In May, the American Civil Liberties Union (ACLU) of Tennessee filed suit against the Knox County and Metro Nashville school district for blocking lesbian, gay, bisexual, transgender and queer websites. Two weeks later, on June 3rd, the school districts announced that they would stop filtering the websites of gay-friendly advocacy groups such as the Gay, Lesbian, and Straight Education Network (GLSEN) and Parents, Families, and Friends of Lesbians and Gays (PFLAG). You can read the full article about the decision here.
A lot of schools and libraries filter their Internet to block explicit sexual or violent content. In fact, post Children’s Online Protection Act (COPA) / and Children’s Internet Protection Act (CIPA) legislation, many public libraries are required to use Internet filtering software if they want to receive funding from the federal E-Rate program.
While you can try to make the case that filtering the Internet helps protect the young and innocent, I think you can more convincingly argue that denying people access to information doesn’t make them safer. We need freedom of inquiry to make the best choices.
Meanwhile, the National Coalition Against Censorship (NCAC) is calling our attention to a recent troubling Fox News segment, “Unfit to Print?”. On June 15, Fox News interviewed two parents calling for removal of Gossip Girl and other young adult fiction from the youth section of the Leesburg Public Library in Florida. Parents Dixie Fechtel and Diane Venetta argue that the books should be pulled from the 12+ young adult section. In the Fox News segment, Venetta states, “This is not about censorship” but calls upon parents “to go and see what’s in the youth section of your public library.”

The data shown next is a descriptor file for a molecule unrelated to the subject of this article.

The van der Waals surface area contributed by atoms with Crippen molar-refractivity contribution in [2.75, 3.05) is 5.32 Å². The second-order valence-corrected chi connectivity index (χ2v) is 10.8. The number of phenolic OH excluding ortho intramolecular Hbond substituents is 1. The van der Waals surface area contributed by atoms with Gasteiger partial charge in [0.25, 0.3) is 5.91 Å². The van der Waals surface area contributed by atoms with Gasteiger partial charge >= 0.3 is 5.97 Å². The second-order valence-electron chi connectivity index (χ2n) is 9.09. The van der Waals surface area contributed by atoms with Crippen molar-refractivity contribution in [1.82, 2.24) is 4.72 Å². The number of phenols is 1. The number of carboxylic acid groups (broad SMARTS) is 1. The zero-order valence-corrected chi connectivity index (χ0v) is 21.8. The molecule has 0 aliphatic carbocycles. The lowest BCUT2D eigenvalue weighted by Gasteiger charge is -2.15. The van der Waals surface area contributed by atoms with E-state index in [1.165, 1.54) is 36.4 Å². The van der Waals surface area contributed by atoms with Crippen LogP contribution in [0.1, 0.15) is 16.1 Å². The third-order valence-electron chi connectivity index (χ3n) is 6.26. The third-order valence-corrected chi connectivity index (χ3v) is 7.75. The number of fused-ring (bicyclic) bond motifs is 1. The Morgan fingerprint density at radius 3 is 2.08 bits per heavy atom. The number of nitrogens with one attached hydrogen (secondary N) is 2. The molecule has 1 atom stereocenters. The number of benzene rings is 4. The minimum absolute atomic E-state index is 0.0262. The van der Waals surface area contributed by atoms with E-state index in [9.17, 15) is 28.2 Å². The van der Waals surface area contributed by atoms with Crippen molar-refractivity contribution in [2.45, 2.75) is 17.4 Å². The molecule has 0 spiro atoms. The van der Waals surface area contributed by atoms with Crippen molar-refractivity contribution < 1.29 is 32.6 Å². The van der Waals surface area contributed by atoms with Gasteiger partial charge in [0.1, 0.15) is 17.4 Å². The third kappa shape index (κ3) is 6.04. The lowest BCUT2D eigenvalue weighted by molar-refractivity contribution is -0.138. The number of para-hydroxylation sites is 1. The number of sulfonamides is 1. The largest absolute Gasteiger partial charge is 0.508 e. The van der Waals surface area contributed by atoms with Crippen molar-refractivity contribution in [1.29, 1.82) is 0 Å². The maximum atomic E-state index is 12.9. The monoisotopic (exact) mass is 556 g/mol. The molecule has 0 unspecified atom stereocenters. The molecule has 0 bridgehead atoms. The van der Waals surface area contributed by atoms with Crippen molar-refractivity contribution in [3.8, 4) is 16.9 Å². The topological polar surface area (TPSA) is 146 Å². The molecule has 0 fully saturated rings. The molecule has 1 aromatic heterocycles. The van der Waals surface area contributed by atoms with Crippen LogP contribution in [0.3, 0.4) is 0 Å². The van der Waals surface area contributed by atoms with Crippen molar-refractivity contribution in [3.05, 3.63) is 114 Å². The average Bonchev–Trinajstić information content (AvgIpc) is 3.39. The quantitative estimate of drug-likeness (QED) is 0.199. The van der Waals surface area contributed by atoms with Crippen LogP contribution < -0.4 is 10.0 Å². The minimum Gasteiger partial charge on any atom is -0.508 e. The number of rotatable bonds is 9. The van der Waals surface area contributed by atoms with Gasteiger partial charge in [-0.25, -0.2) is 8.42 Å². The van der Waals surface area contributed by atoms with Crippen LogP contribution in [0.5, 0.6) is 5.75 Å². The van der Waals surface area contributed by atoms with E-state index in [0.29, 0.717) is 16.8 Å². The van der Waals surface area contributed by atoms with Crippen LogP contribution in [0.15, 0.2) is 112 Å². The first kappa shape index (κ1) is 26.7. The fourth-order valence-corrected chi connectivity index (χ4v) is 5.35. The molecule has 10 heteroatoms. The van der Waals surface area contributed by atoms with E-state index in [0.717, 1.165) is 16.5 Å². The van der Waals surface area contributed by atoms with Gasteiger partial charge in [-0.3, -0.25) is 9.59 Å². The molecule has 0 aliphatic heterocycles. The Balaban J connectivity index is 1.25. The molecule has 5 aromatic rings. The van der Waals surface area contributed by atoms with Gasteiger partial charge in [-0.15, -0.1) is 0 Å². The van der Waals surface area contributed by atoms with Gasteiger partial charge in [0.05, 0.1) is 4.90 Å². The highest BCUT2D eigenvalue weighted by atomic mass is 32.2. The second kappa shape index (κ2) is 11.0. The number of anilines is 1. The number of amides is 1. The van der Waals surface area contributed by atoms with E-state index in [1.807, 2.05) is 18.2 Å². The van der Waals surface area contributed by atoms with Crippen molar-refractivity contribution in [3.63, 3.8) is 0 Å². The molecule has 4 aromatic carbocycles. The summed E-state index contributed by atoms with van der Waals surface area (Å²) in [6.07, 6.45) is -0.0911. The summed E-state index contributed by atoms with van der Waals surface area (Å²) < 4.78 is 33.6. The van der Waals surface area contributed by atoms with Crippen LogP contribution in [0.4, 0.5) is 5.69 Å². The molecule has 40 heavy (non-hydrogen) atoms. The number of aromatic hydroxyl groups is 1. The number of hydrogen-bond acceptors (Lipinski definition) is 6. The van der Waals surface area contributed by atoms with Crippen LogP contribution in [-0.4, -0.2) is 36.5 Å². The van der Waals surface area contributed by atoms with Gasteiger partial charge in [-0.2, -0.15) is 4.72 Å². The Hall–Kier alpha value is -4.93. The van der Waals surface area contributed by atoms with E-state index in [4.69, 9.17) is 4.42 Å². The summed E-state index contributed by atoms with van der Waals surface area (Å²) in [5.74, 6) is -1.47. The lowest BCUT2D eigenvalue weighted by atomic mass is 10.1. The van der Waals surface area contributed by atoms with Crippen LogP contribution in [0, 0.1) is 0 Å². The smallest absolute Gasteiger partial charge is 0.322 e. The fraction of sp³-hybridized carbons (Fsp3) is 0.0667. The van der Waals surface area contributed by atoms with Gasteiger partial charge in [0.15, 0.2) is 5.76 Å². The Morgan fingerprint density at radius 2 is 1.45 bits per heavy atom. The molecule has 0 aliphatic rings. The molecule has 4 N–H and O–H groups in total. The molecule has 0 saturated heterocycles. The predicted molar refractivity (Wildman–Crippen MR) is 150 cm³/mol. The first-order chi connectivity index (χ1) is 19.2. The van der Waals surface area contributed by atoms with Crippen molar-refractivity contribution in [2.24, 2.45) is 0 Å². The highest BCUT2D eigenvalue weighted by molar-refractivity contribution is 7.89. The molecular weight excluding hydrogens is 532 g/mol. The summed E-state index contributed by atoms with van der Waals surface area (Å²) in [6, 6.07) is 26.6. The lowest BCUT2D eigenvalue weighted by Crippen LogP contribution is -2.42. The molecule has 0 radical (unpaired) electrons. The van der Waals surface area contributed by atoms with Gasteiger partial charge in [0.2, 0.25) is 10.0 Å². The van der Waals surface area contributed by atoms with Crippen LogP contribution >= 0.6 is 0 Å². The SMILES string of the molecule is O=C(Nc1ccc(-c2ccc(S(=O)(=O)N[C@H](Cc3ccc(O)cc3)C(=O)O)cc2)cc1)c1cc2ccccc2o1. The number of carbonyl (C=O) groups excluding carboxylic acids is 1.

The Kids’ Right to Read Project at NCAC has supported the Leesburg library in its effort to retain the books where they are in the youth section, noting that the Constitution “prohibits the public library from censoring material because some people find it offensive or distasteful. The public library’s role is to serve the entire community, not to reflect or cater to any specific viewpoint.” While the Leesburg Public Library has voted to keep the contested books on the shelf for now, the recent media attention means that they still need our help. Please spread the word and show your support of intellectual freedom!
i want to see a blog post about GLBT vs. LGBT and how everyone should be ashamed for completely ignoring the last two letters, then even more ashamed for being pedantic enough to use the letter ordering of an acronym to indicate priority. and whats up with the Q cribbed from from your ICPL blog commenter?
someone needs to invent a quantum alphabet, and then all the letters can exist at the same point in superposition. OR YOU KNOW STOP BEING DICKS ABOUT IT AND USE A GENERIC TERM AND NOT AN ACRONYM THAT ENUMERATES ONLY SPECIFIC GROUPS!
I often find myself defaulting to “GLBT” for the sake of communication — its an acronym that a lot of people recognize and is inclusive of many people who are not traditionally heteronormative. “LGBT” is also recognizable, so why not switch it up? Sadly, BLTG looks more like the name of a sandwich than a social group!
Thanks to the NCAC commenter over at the ICPL blog, I was reminded that I can add “Q” to the longer acronym. In fact, I do prefer the term “queer” as all-encompassing and I try to use it on its own as often as possible. But like “cunt” and many similar terms of endearment, I think the word itself has a taboo-ish derogatory quality for those who aren’t “in-the-know.” It’s a dilemma! (Whether to be pro, or con…)
The Leesburg Public Library staff members have proposed a compromise. It has been approved by the Library Advisory Board and will be presented to the Leesburg City Commissioners at the meeting on Monday, September 28th.